Latest Windows patch having problems with a growing number of anti-virus software

This is a colorized transmission electron micrograph (TEM) of an Ebola virus virion. (Cynthia Goldsmith)

Enlarge / This is a colorized transmission electron micrograph (TEM) of an Ebola virus virion. (Cynthia Goldsmith) (credit: CDC)

The most recent Windows patch, released April 9, seems to have done something (still to be determined) that's causing problems with anti-malware software. Over the last few days, Microsoft has been adding more and more anti-virus scanners to its list of known issues. At the time of writing, client-side anti-virus software from Sophos, Avira, ArcaBit, Avast, and most recently McAfee are all showing problems with the patch.

Affected machines seem to be fine until an attempt is made to log in, at which point the system grinds to a halt. It's not immediately clear if systems are freezing altogether, or just going extraordinarily slowly. Some users have reported that they can log in, but the process takes ten or more hours. Logging in to Windows 7, 8.1, Server 2008 R2, Server 2012, and Server 2012 R2 are all affected.

Booting into safe mode is unaffected, and the current advice is to use this to disable the anti-virus applications and allow the machines to boot normally. Sophos additionally reports that adding the anti-virus software's own directory to the list of excluded locations also serves as a fix, which is a little strange.

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Can you see me now? Unpacking malware for advanced threat analysis.

A recent McAfee blog ‘Malware Packers Use Tricks to Avoid Analysis, Detection’, highlighted the use of packers as an effective way to slow down analysis and decrease detection by antimalware products.

As an engineer with a keen interest in malware, I’m very familiar with packers and the conclusion from that blog that ‘manual analysis usually defeats .’ Manual analysis can take time. Something that seems to be in short supply as of late.  I’ve found a McAfee product – McAfee Advanced Threat Defense (ATD)- that takes care of the packing problem for me, saving lots time and a few headaches too.

Let me explain: First, what’s a packer?

A packer, is a tool that can be utilized to compress, encrypt, or modify the format of a file. By packing a file, malware authors can obfuscate the content and disrupt analysis by threat detection tools. This technique may also be referred as “executable compression.” Compression of the file reduces the footprint or size of the file and can be an effective method to avoid or reduce the chance of the malicious file being detected, allowing for successful delivery of a payload. While an effective method, forcing the re-execution of code through a memory dump provides a solution to detect even the most advanced threats. So how is this accomplished? McAfee ATD provides an answer to detecting the most advanced and obfuscated code in packed or unpacked files.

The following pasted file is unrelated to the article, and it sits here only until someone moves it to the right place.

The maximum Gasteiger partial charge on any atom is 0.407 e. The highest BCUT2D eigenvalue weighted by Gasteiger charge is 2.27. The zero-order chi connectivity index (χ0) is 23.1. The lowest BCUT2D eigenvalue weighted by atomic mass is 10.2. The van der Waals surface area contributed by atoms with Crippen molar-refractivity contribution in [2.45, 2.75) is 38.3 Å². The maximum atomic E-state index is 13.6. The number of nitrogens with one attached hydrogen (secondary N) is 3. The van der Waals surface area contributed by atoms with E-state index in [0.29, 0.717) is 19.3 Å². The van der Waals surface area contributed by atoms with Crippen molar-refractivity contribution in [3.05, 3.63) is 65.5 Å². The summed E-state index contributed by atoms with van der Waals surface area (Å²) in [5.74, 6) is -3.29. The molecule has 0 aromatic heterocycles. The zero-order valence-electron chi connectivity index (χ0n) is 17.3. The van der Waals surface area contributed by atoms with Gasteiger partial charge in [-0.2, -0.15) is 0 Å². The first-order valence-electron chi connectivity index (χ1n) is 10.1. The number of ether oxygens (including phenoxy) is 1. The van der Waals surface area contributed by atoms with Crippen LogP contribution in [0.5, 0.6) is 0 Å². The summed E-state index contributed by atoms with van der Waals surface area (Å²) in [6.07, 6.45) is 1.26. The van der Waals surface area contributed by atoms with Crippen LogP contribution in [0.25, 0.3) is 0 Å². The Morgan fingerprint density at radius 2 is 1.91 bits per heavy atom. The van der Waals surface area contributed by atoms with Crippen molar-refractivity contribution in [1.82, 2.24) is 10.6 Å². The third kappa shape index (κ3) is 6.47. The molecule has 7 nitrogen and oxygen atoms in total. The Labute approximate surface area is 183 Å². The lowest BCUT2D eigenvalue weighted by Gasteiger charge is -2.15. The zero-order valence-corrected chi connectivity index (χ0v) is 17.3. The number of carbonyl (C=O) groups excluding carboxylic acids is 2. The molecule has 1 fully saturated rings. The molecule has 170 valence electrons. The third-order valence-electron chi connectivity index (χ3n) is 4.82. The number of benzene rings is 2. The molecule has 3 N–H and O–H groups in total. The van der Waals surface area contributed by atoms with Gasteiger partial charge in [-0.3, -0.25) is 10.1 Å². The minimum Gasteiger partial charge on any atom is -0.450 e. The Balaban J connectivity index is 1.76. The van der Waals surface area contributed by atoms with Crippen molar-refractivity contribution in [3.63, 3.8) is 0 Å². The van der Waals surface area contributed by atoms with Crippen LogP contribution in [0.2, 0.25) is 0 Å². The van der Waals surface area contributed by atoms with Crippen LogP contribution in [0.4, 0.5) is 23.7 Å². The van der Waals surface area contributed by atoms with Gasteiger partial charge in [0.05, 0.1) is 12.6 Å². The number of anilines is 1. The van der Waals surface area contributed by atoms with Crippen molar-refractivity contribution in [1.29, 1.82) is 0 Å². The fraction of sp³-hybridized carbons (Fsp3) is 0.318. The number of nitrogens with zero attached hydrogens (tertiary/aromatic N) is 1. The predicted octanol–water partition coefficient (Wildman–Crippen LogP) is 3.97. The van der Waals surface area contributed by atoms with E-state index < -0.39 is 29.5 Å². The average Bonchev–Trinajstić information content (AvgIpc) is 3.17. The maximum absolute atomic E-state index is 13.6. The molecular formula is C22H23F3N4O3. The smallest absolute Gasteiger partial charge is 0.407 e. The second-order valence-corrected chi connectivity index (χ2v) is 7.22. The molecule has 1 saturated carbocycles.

When a packed sample arrives at McAfee ATD for analysis, the sample is loaded into memory and the packer associated with the sample unpacks the code, de-obfuscating the code during execution. At this point, several advanced detection engines are engaged, including dynamic analysis (observation of execution) and static code analysis (where the code – not just the behavior it exhibited in the sandbox – is scrutinized for any malicious behavior). After the sample has finished execution, McAfee ATD assesses the memory dump and maps the code. As sections of code are analyzed, family classification is performed on the buffered code based on known malicious behavior. Once the assessment of behavioral characteristics of the code is completed, a determination on whether the file is clean or malicious yields a reputation verdict. Quick. Easy. Done.

As mentioned in the previous blog, a rather effective method for defeating a packer is to manually analyze the file. McAfee ATD can help with that as well.  McAfee ATD offers manual analysis capabilities with its interactive mode, or X-Mode. Manually uploading a file to a McAfee  ATD appliance and enabling the X-Mode feature will allow users to choose their specified analysis environment or virtual machine (VM) to initiate the execution of a file. As the file is uploaded through this route, a user may open a window to the active VM denotating the file to observe and interact with the malware. This provides a deep investigative and forensic capability for a malware analyst to understand the behavior of the executed code.

A packer can prove to be an effective way to reduce the speed of analysis and even avoid it all together. With packed files that could typically fly under the radar undetected by traditional sandbox solutions, McAfee ATD provides ways to overcome this advanced method of detection avoidance from malware authors.

The post Can you see me now? Unpacking malware for advanced threat analysis. appeared first on McAfee Blogs.

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